January 12, 2010
Huygens Legacy Conference Will Mark 5th Anniversary Of Titan Landing
On January 14, 2005 the European Space Agency's Huygens probe separated from the Cassini spacecraft and landed on Saturn's moon Titan. The touchdown on the surface of Titan marked the first, and so far only, landing of a man-made probe in the outer Solar System. To mark the fifth anniversary of this remarkable event, scientists will gather from January 13-15 at the CosmoCaixa science museum in Barcelona, Spain, to review the key scientific and engineering achievements of Huygens, to evaluate the current understanding of Titan, and to consider future Titan exploration missions.
The Huygens Probe - the ESA contribution to the joint ESA/NASA/ASI Cassini-Huygens mission "“ carried six scientific instruments to perform measurements and obtain images as the probe descended through the Titan atmosphere, and to determine the physical properties of the surface at the impact site. The data returned from the Huygens instruments have provided a unique view of Titan. Now being analyzed and further interpreted in synergy with the global data obtained by Cassini's instruments, they continue to reveal Titan's unique place as a Solar System object resembling the Earth in many aspects.The Huygens Legacy and Future Titan Exploration conference, which will run for three days from January 13"“15, 2010, will take stock of the Huygens mission on the occasion of the fifth anniversary of the landing of the probe on Saturn's moon, Titan. The conference will cover a broad range of topics including science results from the Huygens in situ exploration of Titan, results from studies of this moon using remote sensing from instruments on the Cassini Orbiter combined with Huygens data, and the role of ground-based observations, laboratory data and modeling in interpreting the observations of Titan from space.
In addition, participants will review expectations for the ongoing Cassini Equinox Mission. The primary Cassini mission, which ran from July 1, 2004 to June 30, 2008, included 45 flybys of Titan. Since July 1, 2008 the Cassini Equinox Mission continues the tour of the Saturnian system. A total of 26 Titan flybys are planned, of which 20 had been completed by the end of 2009. The remaining 6 will be carried out in 2010, the next one taking place on January 12.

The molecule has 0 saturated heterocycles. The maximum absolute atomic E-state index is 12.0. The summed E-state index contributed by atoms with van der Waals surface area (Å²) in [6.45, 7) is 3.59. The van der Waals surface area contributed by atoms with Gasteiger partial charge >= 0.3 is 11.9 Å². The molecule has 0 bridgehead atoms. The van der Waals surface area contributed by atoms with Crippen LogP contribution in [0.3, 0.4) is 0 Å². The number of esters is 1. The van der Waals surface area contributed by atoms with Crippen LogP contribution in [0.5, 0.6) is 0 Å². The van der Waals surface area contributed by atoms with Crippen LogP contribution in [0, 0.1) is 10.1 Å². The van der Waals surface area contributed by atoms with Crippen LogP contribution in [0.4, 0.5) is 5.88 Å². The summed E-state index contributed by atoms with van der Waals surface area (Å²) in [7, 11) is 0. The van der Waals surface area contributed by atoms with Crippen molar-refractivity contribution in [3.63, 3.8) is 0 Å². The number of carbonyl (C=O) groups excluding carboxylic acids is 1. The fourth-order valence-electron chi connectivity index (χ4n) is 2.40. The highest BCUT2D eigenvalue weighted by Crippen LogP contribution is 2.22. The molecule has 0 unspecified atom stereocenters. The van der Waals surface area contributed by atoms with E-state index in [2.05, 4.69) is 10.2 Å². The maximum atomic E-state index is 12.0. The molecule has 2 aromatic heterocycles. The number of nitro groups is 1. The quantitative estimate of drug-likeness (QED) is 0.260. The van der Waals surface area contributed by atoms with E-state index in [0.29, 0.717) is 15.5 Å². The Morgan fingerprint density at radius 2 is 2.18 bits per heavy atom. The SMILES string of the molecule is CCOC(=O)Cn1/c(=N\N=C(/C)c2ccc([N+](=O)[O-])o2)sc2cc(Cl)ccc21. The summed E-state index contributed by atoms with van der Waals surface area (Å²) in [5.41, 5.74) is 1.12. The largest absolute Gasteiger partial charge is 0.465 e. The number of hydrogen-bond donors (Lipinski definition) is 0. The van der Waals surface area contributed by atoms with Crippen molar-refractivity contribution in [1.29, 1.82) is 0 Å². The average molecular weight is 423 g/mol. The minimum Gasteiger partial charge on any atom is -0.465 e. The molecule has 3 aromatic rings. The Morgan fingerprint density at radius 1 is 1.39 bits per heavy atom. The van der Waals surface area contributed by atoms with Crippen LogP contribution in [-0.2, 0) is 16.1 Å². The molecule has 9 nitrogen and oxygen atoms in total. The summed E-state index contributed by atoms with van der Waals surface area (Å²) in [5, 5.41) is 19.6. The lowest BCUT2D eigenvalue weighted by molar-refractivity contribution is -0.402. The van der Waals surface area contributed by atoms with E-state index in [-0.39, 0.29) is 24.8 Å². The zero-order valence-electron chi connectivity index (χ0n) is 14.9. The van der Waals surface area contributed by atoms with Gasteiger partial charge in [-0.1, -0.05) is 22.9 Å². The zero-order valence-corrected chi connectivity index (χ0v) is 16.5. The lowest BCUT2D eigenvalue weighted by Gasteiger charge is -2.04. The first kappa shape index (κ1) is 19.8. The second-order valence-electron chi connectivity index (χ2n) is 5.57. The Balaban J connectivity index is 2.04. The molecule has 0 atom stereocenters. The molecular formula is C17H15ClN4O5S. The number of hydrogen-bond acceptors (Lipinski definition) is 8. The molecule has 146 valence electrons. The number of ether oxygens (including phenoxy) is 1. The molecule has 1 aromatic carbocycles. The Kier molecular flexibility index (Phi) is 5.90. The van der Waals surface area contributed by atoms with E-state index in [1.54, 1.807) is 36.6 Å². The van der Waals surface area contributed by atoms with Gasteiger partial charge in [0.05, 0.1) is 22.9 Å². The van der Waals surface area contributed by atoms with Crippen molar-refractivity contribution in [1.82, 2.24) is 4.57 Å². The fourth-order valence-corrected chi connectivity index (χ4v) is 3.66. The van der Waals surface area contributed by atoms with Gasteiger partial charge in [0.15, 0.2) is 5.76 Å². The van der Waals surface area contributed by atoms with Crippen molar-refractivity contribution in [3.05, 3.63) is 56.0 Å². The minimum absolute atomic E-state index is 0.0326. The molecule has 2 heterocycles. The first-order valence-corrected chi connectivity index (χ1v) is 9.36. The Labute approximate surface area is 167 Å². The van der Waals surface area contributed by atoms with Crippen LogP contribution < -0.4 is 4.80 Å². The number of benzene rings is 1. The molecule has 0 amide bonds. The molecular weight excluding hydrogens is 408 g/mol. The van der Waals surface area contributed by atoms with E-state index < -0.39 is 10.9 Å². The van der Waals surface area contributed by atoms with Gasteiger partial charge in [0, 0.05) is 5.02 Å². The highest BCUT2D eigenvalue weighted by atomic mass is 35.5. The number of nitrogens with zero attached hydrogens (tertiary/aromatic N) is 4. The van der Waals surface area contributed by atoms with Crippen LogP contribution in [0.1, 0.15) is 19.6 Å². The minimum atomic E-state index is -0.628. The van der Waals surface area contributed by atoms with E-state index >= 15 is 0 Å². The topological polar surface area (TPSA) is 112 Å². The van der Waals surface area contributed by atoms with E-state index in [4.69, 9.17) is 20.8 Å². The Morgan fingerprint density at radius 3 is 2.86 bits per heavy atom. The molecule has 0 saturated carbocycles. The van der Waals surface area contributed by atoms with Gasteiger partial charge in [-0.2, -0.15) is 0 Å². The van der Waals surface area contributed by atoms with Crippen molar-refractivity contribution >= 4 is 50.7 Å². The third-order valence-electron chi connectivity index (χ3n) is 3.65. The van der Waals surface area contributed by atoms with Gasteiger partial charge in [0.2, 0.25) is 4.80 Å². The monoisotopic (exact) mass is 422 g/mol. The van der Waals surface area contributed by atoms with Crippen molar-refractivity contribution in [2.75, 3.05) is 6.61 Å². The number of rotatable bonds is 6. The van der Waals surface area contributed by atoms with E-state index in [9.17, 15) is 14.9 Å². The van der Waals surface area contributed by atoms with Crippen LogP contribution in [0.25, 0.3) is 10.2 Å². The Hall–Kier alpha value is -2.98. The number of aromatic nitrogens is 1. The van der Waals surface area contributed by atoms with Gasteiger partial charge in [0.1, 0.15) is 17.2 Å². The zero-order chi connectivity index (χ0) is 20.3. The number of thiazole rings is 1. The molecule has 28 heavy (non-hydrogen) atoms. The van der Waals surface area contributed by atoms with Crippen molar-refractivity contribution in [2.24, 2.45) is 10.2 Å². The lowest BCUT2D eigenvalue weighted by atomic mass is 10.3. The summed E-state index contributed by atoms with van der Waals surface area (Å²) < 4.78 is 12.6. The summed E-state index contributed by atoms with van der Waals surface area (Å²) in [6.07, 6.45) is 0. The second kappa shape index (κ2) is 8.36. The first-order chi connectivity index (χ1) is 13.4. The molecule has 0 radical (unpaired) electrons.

The conference will also provide an opportunity for scientists to take stock of the current understanding of Titan in the light of the Huygens and Cassini studies and to discuss scientific priorities for future missions to Titan.
Preserving the Huygens Legacy
Participants will use this occasion to examine ways of preserving the unique scientific and engineering knowledge obtained during the Huygens mission and of transferring it to future generations of Solar System explorers. This topic will be the subject of a specific ESA technical study to be conducted this year.
The Huygens Legacy and Future Titan Exploration conference will be held at the CosmoCaixa science museum in Barcelona, Spain, from January 13-15, 2010. The conference is organized around a series of introductory lectures, invited and contributed talks, and poster sessions. The conference is open to all; there is no conference fee but participants must register.
A public event celebrating the landing of Huygens on Titan will be held on the afternoon/evening of 14 January in the Auditorium of the CosmoCaixa.
A video recording of the meeting, along with copies of all presentation material will be made available online after the conference.
For further details please visit the conference website (see link in right-hand menu).
For further information:
Jean-Pierre Lebreton, ESA Huygens Project Scientist
Image 1: The Huygens probe Credit: ESA
Image 2: Views of Titan from Huygens. Credit: ESA/NASA/JPL/University of Arizona
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